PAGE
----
DID YOU EVER TRY TO KEEP A BUNCH OF BALLOONS IN THE AIR? We used to play at birthday parties, a kind of juggling where someone would pull back on the knot of a balloon to launch it. Propelled by its own elasticity and tension, it would rise quickly, maybe to the ceiling, and then slowly descend. The trick was to keep it from sinking all the way to the floor, and whoever was closest would bat it back up. The more the merrier—more people, more balloons, more colors. We would try to keep five, six, seven balloons in the air, a slow motion, rainbow hued juggling game. I think we called it, “don't let it touch the ground,” something creative like that. I can still see the translucent colors, hear the soft, musical plunk of the batting of the balloons. Sometimes we'd see a rhythm, an order—as one balloon rose, others would sink, but size and shape and power of the launch would each affect the speed of various balloons.
I think of those balloons these days when I have so many in the air. A couple of green ones, which are my home and my yard, a sunny yellow one for my friendships, a somber blue one for work (perhaps the most complex one, with smaller, multicolored balls on the inside for the separate rhythms of my working life: reading, writing, teaching, paperwork, meetings—all moving in different patterns and speeds), a red one for my family, an orange one for bills, a white one for exercise and health, a couple of luminous ones for special things like art and spirituality. If I consider just one balloon, the game seems easy. After all, the bills are each only due once a month; I teach one class three days a week, the other two days; I only clean house before major holidays, two—maybe three times a year. On its own, each balloon sinks slowly. But considering them all together, the pace becomes frenzied. Is it any wonder I lose track? I must think I exist in couple of parallel universes. Why else do I (embarrassingly often) find that I've double booked. “Sure, we can all paint the house on Sunday.” “Why yes, I'm free on the 20th. for dinner at your house. I'll bring dessert.” If I'm lucky, I will notice the double booking before Saturday the 19th. What's almost worse is when I hit a balloon into the air and simply lose track. Last weekend I got an email from my sweet friend, Joanne. Do I have time for lunch or a coffee visit? “Of course I do!” I typed back from my home computer. “I just need to peek at my conference schedule. I'll let you know when I can meet as soon as I get to the office tomorrow.” I even starred her message so I could find it easily when I opened my email again. I drove to town, doing my best to keep those balloons in the air—planning my week's assignments and my Monday lecture as I walked to campus. I made lists, reviewed concerns, and gathered colors and scents. I passed a small flock of fat, grey and white sparrow-shaped birds. They had collected in a leafless tree growing very close to a brick wall. I tried to take their picture, but they got suspicious when I stopped and fumbled in my bag for my camera, and I found myself focusing on empty branches. Moments later, in the amphitheater next to the retention pond, I saw a hawk tearing apart its prey—pulling pieces with its beak. It too, shunned an audience, and flew with its victim to another flat rock several yards away each time I pulled out my camera. In the end, all the pictures were blurry, and I went on to work. Mondays are always full of activity, and I was tired when I found myself walking back through the park at the end of the day. The hawk had fled.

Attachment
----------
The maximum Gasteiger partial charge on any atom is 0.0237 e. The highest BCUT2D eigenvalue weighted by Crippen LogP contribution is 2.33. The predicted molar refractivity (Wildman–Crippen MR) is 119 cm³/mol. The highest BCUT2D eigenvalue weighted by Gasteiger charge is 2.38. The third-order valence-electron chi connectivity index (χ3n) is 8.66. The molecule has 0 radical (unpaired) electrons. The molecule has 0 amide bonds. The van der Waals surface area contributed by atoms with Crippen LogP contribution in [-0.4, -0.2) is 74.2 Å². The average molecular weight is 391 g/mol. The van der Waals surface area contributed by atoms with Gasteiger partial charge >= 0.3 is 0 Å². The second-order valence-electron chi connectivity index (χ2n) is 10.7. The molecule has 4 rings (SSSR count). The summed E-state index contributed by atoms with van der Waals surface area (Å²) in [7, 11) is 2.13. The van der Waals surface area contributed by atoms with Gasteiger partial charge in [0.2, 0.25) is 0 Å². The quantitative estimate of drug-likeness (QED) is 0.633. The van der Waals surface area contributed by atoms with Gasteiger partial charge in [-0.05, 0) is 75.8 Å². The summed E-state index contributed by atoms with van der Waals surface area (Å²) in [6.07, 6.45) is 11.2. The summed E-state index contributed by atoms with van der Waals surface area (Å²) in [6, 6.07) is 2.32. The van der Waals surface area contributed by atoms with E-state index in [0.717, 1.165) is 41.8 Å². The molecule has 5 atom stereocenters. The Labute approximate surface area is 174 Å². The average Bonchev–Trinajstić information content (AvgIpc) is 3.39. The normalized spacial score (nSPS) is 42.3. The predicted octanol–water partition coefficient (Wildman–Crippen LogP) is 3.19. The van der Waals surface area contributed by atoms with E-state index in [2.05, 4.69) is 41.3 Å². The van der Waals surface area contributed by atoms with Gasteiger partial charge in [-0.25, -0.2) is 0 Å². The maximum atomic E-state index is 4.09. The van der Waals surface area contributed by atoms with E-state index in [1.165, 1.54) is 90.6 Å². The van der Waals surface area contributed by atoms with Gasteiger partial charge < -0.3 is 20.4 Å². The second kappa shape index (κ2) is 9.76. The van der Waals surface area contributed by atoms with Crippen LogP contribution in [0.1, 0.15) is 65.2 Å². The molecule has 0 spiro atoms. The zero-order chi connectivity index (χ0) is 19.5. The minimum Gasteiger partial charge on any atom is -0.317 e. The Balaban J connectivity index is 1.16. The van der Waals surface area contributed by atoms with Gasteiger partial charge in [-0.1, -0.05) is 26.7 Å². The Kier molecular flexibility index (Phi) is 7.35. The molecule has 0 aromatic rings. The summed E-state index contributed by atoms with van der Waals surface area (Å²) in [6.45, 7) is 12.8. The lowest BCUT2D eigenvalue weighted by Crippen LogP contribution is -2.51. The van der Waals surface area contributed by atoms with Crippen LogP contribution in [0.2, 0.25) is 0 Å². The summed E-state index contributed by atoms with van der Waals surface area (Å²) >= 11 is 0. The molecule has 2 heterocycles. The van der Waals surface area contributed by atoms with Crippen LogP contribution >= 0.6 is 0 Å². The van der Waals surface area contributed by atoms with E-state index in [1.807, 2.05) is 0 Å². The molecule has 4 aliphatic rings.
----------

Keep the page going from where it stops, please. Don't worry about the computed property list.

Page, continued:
Thursday I was making yogurt and happened to think fondly of Joanne. “It's a good thing,” I thought “that we're getting together soon.” I poured the heated milk into the yogurt maker. “Wait,” I thought. “I don't think I got back to her about when I had time to visit.” I went to check my email, and found the stars had long since sunk to the bottom of my inbox. I searched, and found her message from (gasp!) nine days ago.